Saliva-derived DNA performs well in large-scale, high-density single-nucleotide polymorphism microarray studies

Melanie Bahlo, Jim Stankovich, Simon J. Foote, Lyn R. Griffiths, Trevor J. Kilpatrick, Jeanette Lechner-Scott, Pablo Moscato, Victoria M. Perreau, Rodney J. Scott, Graeme J. Stewart, James Wiley, Glynnis Clarke, Patrick Danoy, Mathew B. Cox, Peter A. Csurhes, Joanne L. Dickinson, Karen Drysdale, Judith Field, Judith M. Greer, Preethi Guru & 33 others Johanna Hadler, Ella Hoban, Brendan J. McMorran, Peter F. Hickey, Cathy J. Jensen, Laura J. Johnson, Ruth McCallum, Marilyn Merriman, Tony Merriman, Andrea Polanowski, Karena Pryce, Lotfi Tajouri, Lucy Whittock, Ella J. Wilkins, Bruce V. Taylor, Brian L. Browning, Devindri Perera, Helmut Butzkueven, William M. Carroll, Caron Chapman, Allan G. Kermode, Mark Marriott, Deborah Mason, Robert N. Heard, Michael P. Pender, Sharon R. Browning, Mark Slee, Niall Tubridy, Ernest Willoughby, Matthew A. Brown, Justin P. Rubio, David R. Booth, Simon A. Broadley

Research output: Contribution to journalArticle

Abstract

As of June 2009, 361 genome-wide association studies (GWAS) had been referenced by the HuGE database. GWAS require DNA from many thousands of individuals, relying on suitable DNA collections. We recently performed a multiple sclerosis (MS) GWAS where a substantial component of the cases (24%) had DNA derived from saliva. Genotyping was done on the Illumina genotyping platform using the Infinium Hap370CNV DUO microarray. Additionally, we genotyped 10 individuals in duplicate using both salivaand blood-derived DNA. The performance of blood- versus saliva-derived DNA was compared using genotyping call rate, which reflects both the quantity and quality of genotyping per sample and the "GCScore," an Illumina genotyping quality score, which is a measure of DNA quality. We also compared genotype calls and GCScores for the 10 sample pairs. Call rates were assessed for each sample individually. For the GWAS samples, we compared data according to source of DNA and center of origin. We observed high concordance in genotyping quality and quantity between the paired samples and minimal loss of quality and quantity of DNA in the saliva samples in the large GWAS sample, with the blood samples showing greater variation between centers of origin. This large data set highlights the usefulness of saliva DNA for genotyping, especially in high-density single-nucleotide polymorphism microarray studies such as GWAS.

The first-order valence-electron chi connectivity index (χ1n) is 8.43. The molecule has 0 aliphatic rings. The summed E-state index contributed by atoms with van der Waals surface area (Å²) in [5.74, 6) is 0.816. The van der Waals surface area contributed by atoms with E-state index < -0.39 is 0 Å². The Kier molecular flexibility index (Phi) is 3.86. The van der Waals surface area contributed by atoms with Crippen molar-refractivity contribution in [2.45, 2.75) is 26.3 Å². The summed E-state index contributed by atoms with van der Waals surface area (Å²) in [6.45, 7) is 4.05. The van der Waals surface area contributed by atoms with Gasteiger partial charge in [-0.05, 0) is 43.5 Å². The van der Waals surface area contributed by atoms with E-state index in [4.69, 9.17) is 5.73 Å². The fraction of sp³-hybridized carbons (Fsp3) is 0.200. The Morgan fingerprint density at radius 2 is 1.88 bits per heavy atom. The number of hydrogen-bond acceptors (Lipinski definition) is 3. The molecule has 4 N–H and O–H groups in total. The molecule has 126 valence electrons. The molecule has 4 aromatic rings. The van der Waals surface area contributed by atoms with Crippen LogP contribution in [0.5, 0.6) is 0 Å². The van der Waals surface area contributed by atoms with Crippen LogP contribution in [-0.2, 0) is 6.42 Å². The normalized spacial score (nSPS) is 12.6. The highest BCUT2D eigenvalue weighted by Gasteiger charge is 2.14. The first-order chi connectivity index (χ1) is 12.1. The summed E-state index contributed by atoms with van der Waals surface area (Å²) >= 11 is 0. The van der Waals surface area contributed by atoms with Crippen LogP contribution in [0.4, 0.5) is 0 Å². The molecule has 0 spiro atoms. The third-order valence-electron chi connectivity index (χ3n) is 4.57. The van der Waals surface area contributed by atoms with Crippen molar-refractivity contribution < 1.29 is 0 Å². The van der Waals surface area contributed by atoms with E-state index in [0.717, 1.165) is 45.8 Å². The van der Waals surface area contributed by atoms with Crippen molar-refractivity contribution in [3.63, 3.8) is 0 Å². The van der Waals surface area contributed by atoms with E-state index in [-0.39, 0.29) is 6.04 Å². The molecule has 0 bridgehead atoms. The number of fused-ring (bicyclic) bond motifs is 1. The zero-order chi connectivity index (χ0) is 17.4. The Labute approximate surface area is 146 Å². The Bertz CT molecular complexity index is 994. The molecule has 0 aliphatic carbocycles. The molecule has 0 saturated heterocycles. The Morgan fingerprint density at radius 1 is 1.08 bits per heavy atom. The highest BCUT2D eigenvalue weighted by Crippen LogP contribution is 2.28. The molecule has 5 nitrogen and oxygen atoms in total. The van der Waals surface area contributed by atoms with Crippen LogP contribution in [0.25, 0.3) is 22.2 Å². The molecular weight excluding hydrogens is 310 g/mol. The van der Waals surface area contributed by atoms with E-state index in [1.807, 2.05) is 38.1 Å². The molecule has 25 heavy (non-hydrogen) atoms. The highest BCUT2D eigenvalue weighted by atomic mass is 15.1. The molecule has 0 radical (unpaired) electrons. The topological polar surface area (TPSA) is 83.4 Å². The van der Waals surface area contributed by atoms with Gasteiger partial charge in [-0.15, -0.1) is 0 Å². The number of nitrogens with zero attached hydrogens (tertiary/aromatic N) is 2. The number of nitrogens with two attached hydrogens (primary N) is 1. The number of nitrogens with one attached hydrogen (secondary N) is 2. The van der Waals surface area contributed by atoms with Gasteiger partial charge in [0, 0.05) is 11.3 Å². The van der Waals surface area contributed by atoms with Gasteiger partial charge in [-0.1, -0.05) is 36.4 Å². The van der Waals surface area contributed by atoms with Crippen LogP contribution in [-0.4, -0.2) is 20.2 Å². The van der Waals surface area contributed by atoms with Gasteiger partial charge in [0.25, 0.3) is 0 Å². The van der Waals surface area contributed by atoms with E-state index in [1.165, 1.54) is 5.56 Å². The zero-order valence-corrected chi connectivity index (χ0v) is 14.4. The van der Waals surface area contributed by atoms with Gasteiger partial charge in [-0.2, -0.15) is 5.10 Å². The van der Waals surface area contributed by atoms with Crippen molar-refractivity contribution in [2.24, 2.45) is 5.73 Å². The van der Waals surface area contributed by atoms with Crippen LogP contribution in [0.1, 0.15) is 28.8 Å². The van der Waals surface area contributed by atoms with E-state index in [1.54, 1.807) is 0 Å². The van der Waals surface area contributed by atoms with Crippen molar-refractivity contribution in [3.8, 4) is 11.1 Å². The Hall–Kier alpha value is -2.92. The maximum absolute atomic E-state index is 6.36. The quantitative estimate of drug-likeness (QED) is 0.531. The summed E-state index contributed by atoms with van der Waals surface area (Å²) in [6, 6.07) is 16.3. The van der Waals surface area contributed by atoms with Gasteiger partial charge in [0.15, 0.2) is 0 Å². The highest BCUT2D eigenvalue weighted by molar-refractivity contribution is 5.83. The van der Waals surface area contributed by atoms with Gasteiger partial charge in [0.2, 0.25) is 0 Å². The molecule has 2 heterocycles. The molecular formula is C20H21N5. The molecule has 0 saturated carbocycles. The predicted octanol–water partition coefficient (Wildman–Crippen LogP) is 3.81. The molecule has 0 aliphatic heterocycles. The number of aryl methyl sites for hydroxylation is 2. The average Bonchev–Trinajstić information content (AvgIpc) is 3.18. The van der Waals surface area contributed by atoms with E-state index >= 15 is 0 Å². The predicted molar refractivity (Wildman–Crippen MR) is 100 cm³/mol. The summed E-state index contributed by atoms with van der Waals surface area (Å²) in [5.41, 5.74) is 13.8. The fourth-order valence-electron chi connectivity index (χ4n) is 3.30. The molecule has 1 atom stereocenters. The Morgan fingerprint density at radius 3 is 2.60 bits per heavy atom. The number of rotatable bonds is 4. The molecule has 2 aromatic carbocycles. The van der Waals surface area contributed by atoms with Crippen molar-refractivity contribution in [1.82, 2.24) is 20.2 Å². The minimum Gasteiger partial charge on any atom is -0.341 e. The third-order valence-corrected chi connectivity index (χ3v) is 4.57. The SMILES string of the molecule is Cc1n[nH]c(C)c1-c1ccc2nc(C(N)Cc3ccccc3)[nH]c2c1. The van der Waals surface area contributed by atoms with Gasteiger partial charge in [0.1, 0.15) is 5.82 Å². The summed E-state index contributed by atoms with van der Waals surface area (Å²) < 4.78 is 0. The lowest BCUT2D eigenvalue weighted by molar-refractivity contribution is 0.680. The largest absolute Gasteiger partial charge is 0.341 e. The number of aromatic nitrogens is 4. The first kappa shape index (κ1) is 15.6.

Original languageEnglish
Pages (from-to)794-798
Number of pages5
JournalCancer Epidemiology Biomarkers and Prevention
Volume19
Issue number3
DOIs
Publication statusPublished - 2010
Externally publishedYes

Keywords

  • DNA
  • saliva
  • genome-wide
  • association
  • SNP chip

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    Bahlo, M., Stankovich, J., Foote, S. J., Griffiths, L. R., Kilpatrick, T. J., Lechner-Scott, J., ... Broadley, S. A. (2010). Saliva-derived DNA performs well in large-scale, high-density single-nucleotide polymorphism microarray studies. Cancer Epidemiology Biomarkers and Prevention, 19(3), 794-798. https://doi.org/10.1158/1055-9965.EPI-09-0812